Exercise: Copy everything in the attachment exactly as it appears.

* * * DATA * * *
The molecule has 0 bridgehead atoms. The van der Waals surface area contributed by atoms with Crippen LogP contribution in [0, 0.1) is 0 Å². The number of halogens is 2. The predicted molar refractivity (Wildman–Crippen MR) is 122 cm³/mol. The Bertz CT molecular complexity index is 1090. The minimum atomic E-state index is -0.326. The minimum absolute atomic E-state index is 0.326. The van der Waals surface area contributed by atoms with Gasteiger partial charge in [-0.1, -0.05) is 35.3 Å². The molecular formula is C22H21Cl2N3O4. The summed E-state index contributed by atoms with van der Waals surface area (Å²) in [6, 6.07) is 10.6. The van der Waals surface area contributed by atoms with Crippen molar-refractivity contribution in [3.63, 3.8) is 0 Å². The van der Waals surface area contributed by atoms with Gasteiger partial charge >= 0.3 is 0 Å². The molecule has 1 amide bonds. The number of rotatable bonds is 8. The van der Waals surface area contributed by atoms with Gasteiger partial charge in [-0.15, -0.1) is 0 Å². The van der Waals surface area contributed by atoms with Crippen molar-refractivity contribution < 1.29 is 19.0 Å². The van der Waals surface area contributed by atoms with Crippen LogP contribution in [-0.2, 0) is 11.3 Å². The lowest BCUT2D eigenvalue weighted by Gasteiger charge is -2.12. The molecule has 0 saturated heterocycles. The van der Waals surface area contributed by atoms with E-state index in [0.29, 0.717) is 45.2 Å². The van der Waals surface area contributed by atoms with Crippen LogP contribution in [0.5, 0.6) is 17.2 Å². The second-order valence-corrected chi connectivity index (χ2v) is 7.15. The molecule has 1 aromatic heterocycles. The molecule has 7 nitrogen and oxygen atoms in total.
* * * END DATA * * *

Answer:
The molecule has 0 bridgehead atoms. The van der Waals surface area contributed by atoms with Crippen LogP contribution in [0, 0.1) is 0 Å². The number of halogens is 2. The predicted molar refractivity (Wildman–Crippen MR) is 122 cm³/mol. The Bertz CT molecular complexity index is 1090. The minimum atomic E-state index is -0.326. The minimum absolute atomic E-state index is 0.326. The van der Waals surface area contributed by atoms with Gasteiger partial charge in [-0.1, -0.05) is 35.3 Å². The molecular formula is C22H21Cl2N3O4. The summed E-state index contributed by atoms with van der Waals surface area (Å²) in [6, 6.07) is 10.6. The van der Waals surface area contributed by atoms with Crippen molar-refractivity contribution in [3.63, 3.8) is 0 Å². The van der Waals surface area contributed by atoms with Gasteiger partial charge >= 0.3 is 0 Å². The molecule has 1 amide bonds. The number of rotatable bonds is 8. The van der Waals surface area contributed by atoms with Gasteiger partial charge in [-0.15, -0.1) is 0 Å². The van der Waals surface area contributed by atoms with Crippen molar-refractivity contribution < 1.29 is 19.0 Å². The van der Waals surface area contributed by atoms with Crippen LogP contribution in [-0.2, 0) is 11.3 Å². The lowest BCUT2D eigenvalue weighted by Gasteiger charge is -2.12. The molecule has 0 saturated heterocycles. The van der Waals surface area contributed by atoms with E-state index in [0.29, 0.717) is 45.2 Å². The van der Waals surface area contributed by atoms with Crippen LogP contribution in [0.5, 0.6) is 17.2 Å². The second-order valence-corrected chi connectivity index (χ2v) is 7.15. The molecule has 1 aromatic heterocycles. The molecule has 7 nitrogen and oxygen atoms in total.